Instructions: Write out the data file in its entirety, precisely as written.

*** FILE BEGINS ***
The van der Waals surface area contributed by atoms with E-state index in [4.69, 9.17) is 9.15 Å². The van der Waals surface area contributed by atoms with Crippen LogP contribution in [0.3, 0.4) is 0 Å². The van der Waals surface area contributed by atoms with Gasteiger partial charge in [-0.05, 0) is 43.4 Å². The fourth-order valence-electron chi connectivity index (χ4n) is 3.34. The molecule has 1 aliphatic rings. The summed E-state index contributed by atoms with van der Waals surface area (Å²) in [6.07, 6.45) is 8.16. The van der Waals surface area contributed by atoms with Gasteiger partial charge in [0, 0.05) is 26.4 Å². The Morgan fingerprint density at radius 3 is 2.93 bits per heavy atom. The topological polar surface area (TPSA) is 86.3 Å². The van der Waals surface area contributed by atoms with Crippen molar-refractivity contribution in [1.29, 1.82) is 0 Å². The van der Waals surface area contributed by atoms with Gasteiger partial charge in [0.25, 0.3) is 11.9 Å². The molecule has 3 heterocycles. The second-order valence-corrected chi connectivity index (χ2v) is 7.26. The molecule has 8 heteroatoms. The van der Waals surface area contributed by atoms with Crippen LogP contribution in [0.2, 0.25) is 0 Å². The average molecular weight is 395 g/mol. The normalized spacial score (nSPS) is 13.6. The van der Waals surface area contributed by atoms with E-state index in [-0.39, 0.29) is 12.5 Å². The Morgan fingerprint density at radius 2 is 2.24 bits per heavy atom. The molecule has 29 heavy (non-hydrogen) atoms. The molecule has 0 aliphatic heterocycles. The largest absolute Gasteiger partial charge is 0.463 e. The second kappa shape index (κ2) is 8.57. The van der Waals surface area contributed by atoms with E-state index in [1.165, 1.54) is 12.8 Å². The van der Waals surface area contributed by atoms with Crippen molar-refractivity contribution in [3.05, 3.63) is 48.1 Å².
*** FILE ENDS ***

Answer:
The van der Waals surface area contributed by atoms with E-state index in [4.69, 9.17) is 9.15 Å². The van der Waals surface area contributed by atoms with Crippen LogP contribution in [0.3, 0.4) is 0 Å². The van der Waals surface area contributed by atoms with Gasteiger partial charge in [-0.05, 0) is 43.4 Å². The fourth-order valence-electron chi connectivity index (χ4n) is 3.34. The molecule has 1 aliphatic rings. The summed E-state index contributed by atoms with van der Waals surface area (Å²) in [6.07, 6.45) is 8.16. The van der Waals surface area contributed by atoms with Gasteiger partial charge in [0, 0.05) is 26.4 Å². The Morgan fingerprint density at radius 3 is 2.93 bits per heavy atom. The topological polar surface area (TPSA) is 86.3 Å². The van der Waals surface area contributed by atoms with Crippen molar-refractivity contribution in [1.29, 1.82) is 0 Å². The van der Waals surface area contributed by atoms with Gasteiger partial charge in [0.25, 0.3) is 11.9 Å². The molecule has 3 heterocycles. The second-order valence-corrected chi connectivity index (χ2v) is 7.26. The molecule has 8 heteroatoms. The van der Waals surface area contributed by atoms with Crippen LogP contribution in [0.2, 0.25) is 0 Å². The average molecular weight is 395 g/mol. The normalized spacial score (nSPS) is 13.6. The van der Waals surface area contributed by atoms with E-state index in [-0.39, 0.29) is 12.5 Å². The Morgan fingerprint density at radius 2 is 2.24 bits per heavy atom. The molecule has 29 heavy (non-hydrogen) atoms. The molecule has 0 aliphatic heterocycles. The largest absolute Gasteiger partial charge is 0.463 e. The second kappa shape index (κ2) is 8.57. The van der Waals surface area contributed by atoms with E-state index in [1.165, 1.54) is 12.8 Å². The van der Waals surface area contributed by atoms with Crippen molar-refractivity contribution in [3.05, 3.63) is 48.1 Å².